Advice for parents
Sunday 29 September 2019
How can we help parents to help their children?
Although I have led three schools and now work as Director of Education of a family of nearly fifty schools, nothing has quite prepared me for being a parent trying to support my own daughters through their schooling. In an educational world addicted to high stakes academic testing it is easy to lose sight of what really matters. As a parent I can feel myself becoming anxious as my daughters struggle with their work, and have to continually remind myself of what really matters, and the long term aim of education.
What is education all about?
Consider the list below...
- My child is valued as an individual
- My child feels a sense of belonging
- My child’s strengths matter more than his weaknesses
- My child is intrinsically motivated
- My child forms meaningful relationships
- My child experiences personal growth
- My child contributes to the community
- My child loves learning
- My child has ownership of her decisions and accepts the consequences
- My child is allowed to fail and learn from his mistakes
In 'How to help your child succeed at school' New York Times journalist Jessica Lahey provides the following helpful advice for parents:
- Value the process of learning (intrinsic motivators of curiosity, self-efficacy and mastery) more than the end product (extrinsic motivators such as points and grades). Look forward and not back asking 'how are you going to use this experience to better next time?' "Model: Talk about your own failures and successes with your kids, showing them that you, too, are invested in the process of learning. If you berate yourself over failures, so will they. If, however, they see you being brave and learning from your mistakes so you can be better next time, so will they."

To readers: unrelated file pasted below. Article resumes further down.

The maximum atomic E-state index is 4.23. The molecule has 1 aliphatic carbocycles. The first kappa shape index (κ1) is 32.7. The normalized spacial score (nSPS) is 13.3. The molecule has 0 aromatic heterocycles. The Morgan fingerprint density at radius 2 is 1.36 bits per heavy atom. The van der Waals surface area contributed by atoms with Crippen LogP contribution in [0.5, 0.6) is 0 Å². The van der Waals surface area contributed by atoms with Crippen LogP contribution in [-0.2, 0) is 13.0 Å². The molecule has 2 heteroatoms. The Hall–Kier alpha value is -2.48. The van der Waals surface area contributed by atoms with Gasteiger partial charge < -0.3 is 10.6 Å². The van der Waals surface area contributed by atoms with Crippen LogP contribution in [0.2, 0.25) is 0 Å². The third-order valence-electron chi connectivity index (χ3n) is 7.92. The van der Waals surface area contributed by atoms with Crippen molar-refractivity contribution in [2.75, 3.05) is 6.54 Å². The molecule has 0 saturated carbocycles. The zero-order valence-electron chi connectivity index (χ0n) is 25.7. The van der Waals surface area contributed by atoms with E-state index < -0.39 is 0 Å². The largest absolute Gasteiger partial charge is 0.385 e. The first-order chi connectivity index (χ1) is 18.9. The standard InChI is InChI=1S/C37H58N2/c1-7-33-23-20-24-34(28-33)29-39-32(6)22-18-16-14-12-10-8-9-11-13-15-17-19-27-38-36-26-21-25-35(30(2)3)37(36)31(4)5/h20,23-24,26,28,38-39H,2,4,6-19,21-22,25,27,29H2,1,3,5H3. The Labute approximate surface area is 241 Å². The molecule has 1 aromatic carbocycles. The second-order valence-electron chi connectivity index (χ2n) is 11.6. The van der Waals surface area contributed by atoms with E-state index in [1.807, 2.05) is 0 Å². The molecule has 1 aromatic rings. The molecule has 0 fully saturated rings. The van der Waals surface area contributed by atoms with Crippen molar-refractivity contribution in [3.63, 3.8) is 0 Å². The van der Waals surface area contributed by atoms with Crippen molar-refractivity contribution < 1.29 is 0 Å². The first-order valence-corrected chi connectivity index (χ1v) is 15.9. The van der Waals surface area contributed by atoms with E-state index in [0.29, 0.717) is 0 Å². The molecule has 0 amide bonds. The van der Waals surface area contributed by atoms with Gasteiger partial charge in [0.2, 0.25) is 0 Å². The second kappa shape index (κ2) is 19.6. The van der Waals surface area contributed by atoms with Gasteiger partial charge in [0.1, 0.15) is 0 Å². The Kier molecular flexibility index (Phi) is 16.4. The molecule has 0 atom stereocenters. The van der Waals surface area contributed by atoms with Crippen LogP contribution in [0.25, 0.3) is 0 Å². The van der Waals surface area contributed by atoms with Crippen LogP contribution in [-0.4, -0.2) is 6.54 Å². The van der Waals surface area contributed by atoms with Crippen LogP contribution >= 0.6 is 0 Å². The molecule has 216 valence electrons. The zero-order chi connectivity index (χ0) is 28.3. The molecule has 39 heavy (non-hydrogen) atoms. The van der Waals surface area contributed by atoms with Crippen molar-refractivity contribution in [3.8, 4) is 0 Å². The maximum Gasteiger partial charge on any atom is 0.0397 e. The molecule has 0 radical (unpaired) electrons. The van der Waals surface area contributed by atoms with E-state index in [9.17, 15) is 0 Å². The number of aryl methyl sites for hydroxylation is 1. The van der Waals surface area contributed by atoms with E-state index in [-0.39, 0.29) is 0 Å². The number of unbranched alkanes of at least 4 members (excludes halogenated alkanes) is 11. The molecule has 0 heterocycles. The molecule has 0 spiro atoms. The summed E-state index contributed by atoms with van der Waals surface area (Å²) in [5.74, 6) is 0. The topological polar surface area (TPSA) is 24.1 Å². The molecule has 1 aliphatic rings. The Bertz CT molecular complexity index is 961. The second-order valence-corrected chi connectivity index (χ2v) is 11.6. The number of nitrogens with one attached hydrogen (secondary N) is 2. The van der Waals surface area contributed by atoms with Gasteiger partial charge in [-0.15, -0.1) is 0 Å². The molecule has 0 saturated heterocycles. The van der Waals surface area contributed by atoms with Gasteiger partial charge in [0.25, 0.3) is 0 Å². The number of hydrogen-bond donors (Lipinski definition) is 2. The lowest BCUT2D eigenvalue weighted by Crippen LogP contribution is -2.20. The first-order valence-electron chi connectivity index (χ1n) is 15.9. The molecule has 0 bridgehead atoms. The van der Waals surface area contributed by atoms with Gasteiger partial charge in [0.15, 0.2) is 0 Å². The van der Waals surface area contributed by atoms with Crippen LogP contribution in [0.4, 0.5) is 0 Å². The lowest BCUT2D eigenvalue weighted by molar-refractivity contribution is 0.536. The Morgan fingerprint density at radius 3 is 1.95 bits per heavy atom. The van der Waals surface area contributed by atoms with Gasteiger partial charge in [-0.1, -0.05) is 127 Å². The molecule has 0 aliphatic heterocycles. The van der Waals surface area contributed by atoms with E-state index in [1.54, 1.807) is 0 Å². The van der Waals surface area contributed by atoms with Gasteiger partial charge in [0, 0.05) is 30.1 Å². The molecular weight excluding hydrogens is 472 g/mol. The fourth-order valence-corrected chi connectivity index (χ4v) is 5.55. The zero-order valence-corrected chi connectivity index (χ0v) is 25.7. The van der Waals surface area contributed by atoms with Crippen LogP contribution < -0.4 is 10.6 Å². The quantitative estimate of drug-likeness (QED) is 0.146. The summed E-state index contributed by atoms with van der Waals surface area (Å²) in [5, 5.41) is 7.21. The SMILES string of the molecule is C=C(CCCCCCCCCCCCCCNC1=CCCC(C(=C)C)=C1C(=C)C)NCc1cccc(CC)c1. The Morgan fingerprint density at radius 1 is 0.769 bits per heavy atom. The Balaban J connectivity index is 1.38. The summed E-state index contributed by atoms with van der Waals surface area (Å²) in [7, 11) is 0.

- Value achieving goals over getting grades. Three goals a term, with one being a challenge to stretch them. Make sure they are specific an achievable. Review goals once a month or term | semester. "Model: Watching a parent set a scary, ambitious goal and talk about the process of achieving it is the most direct way to teach children that learning and striving to be better are human goals, not just school goals."
- Maintain a long-term perspective.Don’t live in the daily emergency of this homework or this test. Instead, think about where you’d like your child to be in a year or five years in terms of competence and growth. Model: When things go wrong in your own life, talk about them. “Well, this work project did not work out the way I wanted, but I still love what I do and want to be doing something related in five years. Here’s how I plan to learn from this so I can get there.”
However, if we are going to provide parents with this guidance we also need to make sure that we don't lose our vision and aims for education in portraying (however implicitly) a devotion and addiction to high stakes assessment as being the only thing that matters. Let's ensure we keep our perspective.
Where does the IB fit in?
At the heart of all IB diagrammatic presentations of their curriculum model (be it PYP | MYP | DP or CP) is the picture of a child. Whilst it is sometimes tempting to portray the IB - especially as Diploma Programme level - as another curriculum devoted to high stakes assessment as the 'be-all-and-end-all' we need to remember that the IB is committed to the holistic development of the child. This is expressed in the ten attributes of the IB Learner Profile, an outward expression of the IB mission "to create a better and more peaceful world". Let us never forget that the IB strap line is 'Educating for a better world', and we do this by nurturing young people who exhibit the attributes of the Learner Profile: they are caring, inquirers, thinkers,